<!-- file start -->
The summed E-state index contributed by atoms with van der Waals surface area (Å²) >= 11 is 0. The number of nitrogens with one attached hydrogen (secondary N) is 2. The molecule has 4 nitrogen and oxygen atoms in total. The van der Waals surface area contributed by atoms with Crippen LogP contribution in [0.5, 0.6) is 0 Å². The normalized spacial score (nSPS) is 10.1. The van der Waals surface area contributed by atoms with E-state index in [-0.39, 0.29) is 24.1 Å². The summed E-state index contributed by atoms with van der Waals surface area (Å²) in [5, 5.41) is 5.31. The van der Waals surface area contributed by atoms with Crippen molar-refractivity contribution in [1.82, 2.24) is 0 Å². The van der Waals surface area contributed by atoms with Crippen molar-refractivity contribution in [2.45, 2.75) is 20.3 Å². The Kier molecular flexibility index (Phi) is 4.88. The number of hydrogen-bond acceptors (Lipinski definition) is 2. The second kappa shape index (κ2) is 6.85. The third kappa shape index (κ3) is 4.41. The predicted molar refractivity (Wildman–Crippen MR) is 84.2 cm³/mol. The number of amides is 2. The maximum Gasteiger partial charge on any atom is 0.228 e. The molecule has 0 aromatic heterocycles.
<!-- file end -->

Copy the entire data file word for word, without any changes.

The summed E-state index contributed by atoms with van der Waals surface area (Å²) >= 11 is 0. The number of nitrogens with one attached hydrogen (secondary N) is 2. The molecule has 4 nitrogen and oxygen atoms in total. The van der Waals surface area contributed by atoms with Crippen LogP contribution in [0.5, 0.6) is 0 Å². The normalized spacial score (nSPS) is 10.1. The van der Waals surface area contributed by atoms with E-state index in [-0.39, 0.29) is 24.1 Å². The summed E-state index contributed by atoms with van der Waals surface area (Å²) in [5, 5.41) is 5.31. The van der Waals surface area contributed by atoms with Crippen molar-refractivity contribution in [1.82, 2.24) is 0 Å². The van der Waals surface area contributed by atoms with Crippen molar-refractivity contribution in [2.45, 2.75) is 20.3 Å². The Kier molecular flexibility index (Phi) is 4.88. The number of hydrogen-bond acceptors (Lipinski definition) is 2. The second kappa shape index (κ2) is 6.85. The third kappa shape index (κ3) is 4.41. The predicted molar refractivity (Wildman–Crippen MR) is 84.2 cm³/mol. The number of amides is 2. The maximum Gasteiger partial charge on any atom is 0.228 e. The molecule has 0 aromatic heterocycles.